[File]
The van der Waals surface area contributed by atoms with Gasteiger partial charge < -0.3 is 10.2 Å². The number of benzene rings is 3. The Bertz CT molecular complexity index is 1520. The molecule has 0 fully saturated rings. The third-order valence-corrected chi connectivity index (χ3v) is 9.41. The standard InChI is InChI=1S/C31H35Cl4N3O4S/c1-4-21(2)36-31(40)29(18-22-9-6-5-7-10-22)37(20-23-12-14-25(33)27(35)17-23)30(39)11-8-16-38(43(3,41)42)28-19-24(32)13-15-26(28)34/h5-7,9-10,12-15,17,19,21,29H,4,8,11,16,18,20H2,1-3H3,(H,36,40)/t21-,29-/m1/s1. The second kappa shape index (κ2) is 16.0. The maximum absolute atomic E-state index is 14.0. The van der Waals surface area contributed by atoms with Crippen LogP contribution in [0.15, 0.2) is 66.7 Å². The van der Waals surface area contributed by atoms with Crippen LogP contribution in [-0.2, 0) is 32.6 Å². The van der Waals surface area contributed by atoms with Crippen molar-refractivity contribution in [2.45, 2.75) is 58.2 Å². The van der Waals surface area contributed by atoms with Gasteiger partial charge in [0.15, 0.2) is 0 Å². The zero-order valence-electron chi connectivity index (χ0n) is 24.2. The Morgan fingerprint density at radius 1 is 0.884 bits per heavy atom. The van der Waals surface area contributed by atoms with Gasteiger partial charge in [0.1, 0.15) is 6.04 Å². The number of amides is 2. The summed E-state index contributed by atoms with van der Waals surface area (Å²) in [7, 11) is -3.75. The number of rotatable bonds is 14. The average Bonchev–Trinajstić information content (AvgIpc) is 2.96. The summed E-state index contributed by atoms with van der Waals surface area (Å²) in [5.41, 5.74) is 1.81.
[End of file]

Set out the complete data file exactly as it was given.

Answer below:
The van der Waals surface area contributed by atoms with Gasteiger partial charge < -0.3 is 10.2 Å². The number of benzene rings is 3. The Bertz CT molecular complexity index is 1520. The molecule has 0 fully saturated rings. The third-order valence-corrected chi connectivity index (χ3v) is 9.41. The standard InChI is InChI=1S/C31H35Cl4N3O4S/c1-4-21(2)36-31(40)29(18-22-9-6-5-7-10-22)37(20-23-12-14-25(33)27(35)17-23)30(39)11-8-16-38(43(3,41)42)28-19-24(32)13-15-26(28)34/h5-7,9-10,12-15,17,19,21,29H,4,8,11,16,18,20H2,1-3H3,(H,36,40)/t21-,29-/m1/s1. The second kappa shape index (κ2) is 16.0. The maximum absolute atomic E-state index is 14.0. The van der Waals surface area contributed by atoms with Crippen LogP contribution in [0.15, 0.2) is 66.7 Å². The van der Waals surface area contributed by atoms with Crippen LogP contribution in [-0.2, 0) is 32.6 Å². The van der Waals surface area contributed by atoms with Crippen molar-refractivity contribution in [2.45, 2.75) is 58.2 Å². The van der Waals surface area contributed by atoms with Gasteiger partial charge in [0.15, 0.2) is 0 Å². The zero-order valence-electron chi connectivity index (χ0n) is 24.2. The Morgan fingerprint density at radius 1 is 0.884 bits per heavy atom. The van der Waals surface area contributed by atoms with Gasteiger partial charge in [0.1, 0.15) is 6.04 Å². The number of amides is 2. The summed E-state index contributed by atoms with van der Waals surface area (Å²) in [7, 11) is -3.75. The number of rotatable bonds is 14. The average Bonchev–Trinajstić information content (AvgIpc) is 2.96. The summed E-state index contributed by atoms with van der Waals surface area (Å²) in [5.41, 5.74) is 1.81.